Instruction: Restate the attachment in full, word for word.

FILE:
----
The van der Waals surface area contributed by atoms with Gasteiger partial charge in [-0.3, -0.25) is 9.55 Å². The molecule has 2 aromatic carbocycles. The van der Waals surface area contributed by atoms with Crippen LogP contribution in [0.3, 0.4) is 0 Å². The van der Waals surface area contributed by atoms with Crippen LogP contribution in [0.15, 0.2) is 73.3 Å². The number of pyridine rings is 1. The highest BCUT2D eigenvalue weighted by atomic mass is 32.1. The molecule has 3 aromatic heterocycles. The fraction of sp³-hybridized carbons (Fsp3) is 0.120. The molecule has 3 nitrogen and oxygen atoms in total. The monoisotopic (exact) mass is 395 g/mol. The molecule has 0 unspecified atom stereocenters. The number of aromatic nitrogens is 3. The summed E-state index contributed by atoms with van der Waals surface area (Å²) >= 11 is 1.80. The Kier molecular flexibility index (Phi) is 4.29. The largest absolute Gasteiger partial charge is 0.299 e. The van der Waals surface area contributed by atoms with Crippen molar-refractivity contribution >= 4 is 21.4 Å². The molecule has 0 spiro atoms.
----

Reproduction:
The van der Waals surface area contributed by atoms with Gasteiger partial charge in [-0.3, -0.25) is 9.55 Å². The molecule has 2 aromatic carbocycles. The van der Waals surface area contributed by atoms with Crippen LogP contribution in [0.3, 0.4) is 0 Å². The van der Waals surface area contributed by atoms with Crippen LogP contribution in [0.15, 0.2) is 73.3 Å². The number of pyridine rings is 1. The highest BCUT2D eigenvalue weighted by atomic mass is 32.1. The molecule has 3 aromatic heterocycles. The fraction of sp³-hybridized carbons (Fsp3) is 0.120. The molecule has 3 nitrogen and oxygen atoms in total. The monoisotopic (exact) mass is 395 g/mol. The molecule has 0 unspecified atom stereocenters. The number of aromatic nitrogens is 3. The summed E-state index contributed by atoms with van der Waals surface area (Å²) >= 11 is 1.80. The Kier molecular flexibility index (Phi) is 4.29. The largest absolute Gasteiger partial charge is 0.299 e. The van der Waals surface area contributed by atoms with Crippen molar-refractivity contribution >= 4 is 21.4 Å². The molecule has 0 spiro atoms.